A change of only one phoneme results in the creation of two morphemes with completely different meanings. Some of these words differ by only one speech sound even though spelling shows more than one letter change. These words that vary by only one phoneme are known as _______________.
Variants of each phoneme due to production, dialect, rate, other paralinguistic factors, but stil recognizable as a production of that phoneme
Two allophones that are not interchangeable due to the phonetic constraints of the vowel in each word.
A basic building block of language that may be composed of either one vowel alone, or a vowel in combination with one or more consonants; the smallest unit of speech production
All of the consonants that precede a vowel
two or three contiguous consonants in the same syllable
a syllable is divided into two components the nucleus and the coda
typically a vowel
the consonant or consonant clusters that follow the nucleus of the syllable
when consonants take on the role of vowels
syllables that end with a vowel phoneme
syllables that end with a consonant phoneme
Increased emphasis in the production of one syllable; created by an increase in muscular energy; longer in duration, higher in pitch, louder
Words with more than one syllable will have what?
Primary and secondary stress
Word stress also helps differentiate words that are spelled te same but vary in part of speech
identification of meaningful units.
Transcription of speech making no attempt to transcribe allophonic variation; identification of sound elements that have linguistic significance in speaker’s language
Phonemic transcription or broad transcription
Transcription that accounts for modifications in the production of vowel or consonant phonemes; uses diacritics; identification of allophonic variants in a speaker’s pattern of sounds, often using diacritic marks to further describe production aspects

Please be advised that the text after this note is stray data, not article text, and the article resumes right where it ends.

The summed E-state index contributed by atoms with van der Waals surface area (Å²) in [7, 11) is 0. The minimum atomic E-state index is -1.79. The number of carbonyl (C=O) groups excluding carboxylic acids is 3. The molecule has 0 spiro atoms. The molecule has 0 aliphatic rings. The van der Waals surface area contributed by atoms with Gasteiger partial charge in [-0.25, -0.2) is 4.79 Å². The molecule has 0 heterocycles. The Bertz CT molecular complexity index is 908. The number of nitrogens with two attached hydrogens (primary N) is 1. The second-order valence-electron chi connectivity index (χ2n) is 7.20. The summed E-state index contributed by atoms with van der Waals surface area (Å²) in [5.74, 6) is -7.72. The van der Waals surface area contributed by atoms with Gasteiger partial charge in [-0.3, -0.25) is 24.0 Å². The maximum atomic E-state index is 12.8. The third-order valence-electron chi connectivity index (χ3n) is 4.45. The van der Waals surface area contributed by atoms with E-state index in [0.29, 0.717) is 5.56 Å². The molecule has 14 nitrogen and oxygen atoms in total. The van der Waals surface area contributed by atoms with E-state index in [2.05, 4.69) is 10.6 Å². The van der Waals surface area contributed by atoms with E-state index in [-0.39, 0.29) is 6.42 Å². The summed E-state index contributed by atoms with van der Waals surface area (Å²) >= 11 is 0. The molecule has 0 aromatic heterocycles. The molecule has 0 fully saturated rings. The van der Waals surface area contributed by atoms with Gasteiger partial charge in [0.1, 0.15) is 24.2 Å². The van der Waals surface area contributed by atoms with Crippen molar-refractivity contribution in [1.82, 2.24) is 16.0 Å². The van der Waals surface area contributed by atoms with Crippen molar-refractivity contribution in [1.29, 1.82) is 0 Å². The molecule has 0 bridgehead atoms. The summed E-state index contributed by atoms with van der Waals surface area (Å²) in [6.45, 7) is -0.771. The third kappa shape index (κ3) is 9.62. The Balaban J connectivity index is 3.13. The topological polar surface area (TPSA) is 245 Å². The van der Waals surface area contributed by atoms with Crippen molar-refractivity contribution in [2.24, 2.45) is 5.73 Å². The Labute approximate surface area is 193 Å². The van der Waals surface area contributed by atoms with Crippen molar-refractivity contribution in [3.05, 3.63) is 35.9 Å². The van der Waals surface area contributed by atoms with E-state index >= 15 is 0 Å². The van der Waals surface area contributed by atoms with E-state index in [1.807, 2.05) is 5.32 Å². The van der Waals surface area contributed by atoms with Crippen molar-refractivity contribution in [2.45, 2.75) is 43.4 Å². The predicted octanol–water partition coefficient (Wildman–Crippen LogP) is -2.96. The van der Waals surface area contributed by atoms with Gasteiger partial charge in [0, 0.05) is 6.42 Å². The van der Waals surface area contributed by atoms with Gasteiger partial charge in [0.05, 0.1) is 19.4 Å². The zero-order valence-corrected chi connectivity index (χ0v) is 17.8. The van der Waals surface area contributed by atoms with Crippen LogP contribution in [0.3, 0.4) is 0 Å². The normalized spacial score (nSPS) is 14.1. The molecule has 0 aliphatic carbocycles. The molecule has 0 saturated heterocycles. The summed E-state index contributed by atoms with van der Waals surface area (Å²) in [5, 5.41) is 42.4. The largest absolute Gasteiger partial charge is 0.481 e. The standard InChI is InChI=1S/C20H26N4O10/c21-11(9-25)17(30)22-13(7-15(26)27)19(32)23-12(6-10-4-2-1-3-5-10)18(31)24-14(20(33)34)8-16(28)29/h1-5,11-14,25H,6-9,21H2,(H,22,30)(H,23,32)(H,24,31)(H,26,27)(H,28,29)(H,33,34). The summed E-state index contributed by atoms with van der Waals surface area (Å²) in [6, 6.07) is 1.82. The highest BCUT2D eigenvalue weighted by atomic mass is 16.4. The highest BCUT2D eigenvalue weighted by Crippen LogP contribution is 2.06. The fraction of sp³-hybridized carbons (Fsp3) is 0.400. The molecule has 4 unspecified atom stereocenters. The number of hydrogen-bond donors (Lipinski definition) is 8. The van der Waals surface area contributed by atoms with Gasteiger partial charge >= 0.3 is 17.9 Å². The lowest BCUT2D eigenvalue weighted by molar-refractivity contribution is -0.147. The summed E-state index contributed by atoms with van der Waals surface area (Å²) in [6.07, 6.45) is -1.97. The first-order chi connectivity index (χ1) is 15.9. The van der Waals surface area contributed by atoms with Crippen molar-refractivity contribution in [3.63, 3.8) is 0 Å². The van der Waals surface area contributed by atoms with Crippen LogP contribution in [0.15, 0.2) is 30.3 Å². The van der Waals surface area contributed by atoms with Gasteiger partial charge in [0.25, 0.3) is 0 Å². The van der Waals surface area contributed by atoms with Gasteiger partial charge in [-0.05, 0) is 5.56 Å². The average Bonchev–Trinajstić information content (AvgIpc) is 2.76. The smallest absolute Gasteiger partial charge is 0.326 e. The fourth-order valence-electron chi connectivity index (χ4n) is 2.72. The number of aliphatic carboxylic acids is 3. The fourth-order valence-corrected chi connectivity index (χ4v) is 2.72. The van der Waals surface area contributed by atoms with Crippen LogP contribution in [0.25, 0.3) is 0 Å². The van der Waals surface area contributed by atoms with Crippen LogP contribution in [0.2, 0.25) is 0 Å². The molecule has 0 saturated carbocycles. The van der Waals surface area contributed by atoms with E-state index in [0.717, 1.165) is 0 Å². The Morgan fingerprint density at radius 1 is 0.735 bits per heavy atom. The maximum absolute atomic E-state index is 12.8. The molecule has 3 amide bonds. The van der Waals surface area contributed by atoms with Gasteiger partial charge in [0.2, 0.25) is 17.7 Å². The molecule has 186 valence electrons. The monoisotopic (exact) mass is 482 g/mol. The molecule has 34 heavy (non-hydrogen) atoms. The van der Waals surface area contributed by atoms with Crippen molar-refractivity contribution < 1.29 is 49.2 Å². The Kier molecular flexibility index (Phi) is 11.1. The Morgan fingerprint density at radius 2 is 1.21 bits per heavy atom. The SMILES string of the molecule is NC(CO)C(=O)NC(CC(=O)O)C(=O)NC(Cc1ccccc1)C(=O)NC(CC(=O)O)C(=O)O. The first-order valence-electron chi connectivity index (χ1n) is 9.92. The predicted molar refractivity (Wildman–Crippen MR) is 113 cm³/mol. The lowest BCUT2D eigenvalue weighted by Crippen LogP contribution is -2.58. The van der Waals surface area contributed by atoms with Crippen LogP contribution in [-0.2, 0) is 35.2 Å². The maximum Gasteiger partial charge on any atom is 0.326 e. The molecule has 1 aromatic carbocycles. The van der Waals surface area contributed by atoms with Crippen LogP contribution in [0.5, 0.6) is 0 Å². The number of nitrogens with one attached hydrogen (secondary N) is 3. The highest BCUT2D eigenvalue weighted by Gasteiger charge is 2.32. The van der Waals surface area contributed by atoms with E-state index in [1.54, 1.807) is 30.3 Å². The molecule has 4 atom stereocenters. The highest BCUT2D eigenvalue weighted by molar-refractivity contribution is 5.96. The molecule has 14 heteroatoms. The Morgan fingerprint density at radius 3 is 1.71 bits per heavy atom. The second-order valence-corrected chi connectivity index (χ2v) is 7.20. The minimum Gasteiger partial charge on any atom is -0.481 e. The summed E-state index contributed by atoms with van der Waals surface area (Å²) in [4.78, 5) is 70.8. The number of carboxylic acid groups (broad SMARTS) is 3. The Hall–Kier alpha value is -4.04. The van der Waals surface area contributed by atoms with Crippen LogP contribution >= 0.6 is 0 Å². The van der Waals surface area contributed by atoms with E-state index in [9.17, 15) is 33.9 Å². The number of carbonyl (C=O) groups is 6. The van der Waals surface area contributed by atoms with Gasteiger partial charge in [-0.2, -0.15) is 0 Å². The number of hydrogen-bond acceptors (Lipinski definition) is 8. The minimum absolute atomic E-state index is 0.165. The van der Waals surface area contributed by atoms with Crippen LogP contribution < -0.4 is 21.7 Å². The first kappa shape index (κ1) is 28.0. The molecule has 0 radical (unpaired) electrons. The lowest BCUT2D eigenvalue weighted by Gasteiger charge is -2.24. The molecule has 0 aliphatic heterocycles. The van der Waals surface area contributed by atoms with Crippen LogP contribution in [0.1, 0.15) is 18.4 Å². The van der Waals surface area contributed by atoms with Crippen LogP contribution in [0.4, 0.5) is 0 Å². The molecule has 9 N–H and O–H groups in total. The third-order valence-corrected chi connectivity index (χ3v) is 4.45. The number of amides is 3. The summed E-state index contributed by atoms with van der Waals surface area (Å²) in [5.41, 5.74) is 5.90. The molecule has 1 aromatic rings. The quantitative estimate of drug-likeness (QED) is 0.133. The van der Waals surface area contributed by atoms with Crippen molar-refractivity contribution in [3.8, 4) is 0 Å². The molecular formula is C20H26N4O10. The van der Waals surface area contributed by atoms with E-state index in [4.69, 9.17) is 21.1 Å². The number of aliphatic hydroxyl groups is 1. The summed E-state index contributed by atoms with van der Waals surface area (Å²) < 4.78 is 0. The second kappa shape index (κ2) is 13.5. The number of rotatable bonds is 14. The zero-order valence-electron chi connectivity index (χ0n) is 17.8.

Narrow transcription or phonetic transcription
1. Word initial position
2. Word medial position
3. Word final position
4. Syllable releasing sound
5. Syllable arresting sound
6. Prevocalic sound
7. Postvocalic sound
8. Geminate sounds
9. Open syllable
10. Closed syllable
- 1. sound located at beginning of word
- 2. sound located within word
- 3. sound located at end of word
- 4. syllable-initial sound
- 5. syllable-final sound
- 6. the consonant (usually) immediately preceding a vowel
- 7. the consonant (usually) immediately following a vowel
- 8. two adjacent sounds that are the same (e. g.,“bookkeeper”, “hot time”)
- 9. one that does not end in a consonant
- 10. one that ends in a consonant
A major muscle that separates the abdominal cavity from the thoracic cavity
What are the three systems of speech production?
Respiratory system, laryngeal system, and the articulatory and resonatory system
provides the force (breath stream) used to create speech; lungs, rib cage, and diaphragm
the phonatory system, providing phonated sound (voicing; voiced sounds); inferior to trachea and superior to hyoid
What are the laryngeal system structures?
Epiglottis, thyroid, hyoid, arytenoids, cricoid, corniculates, trachea
raise and lower the larynx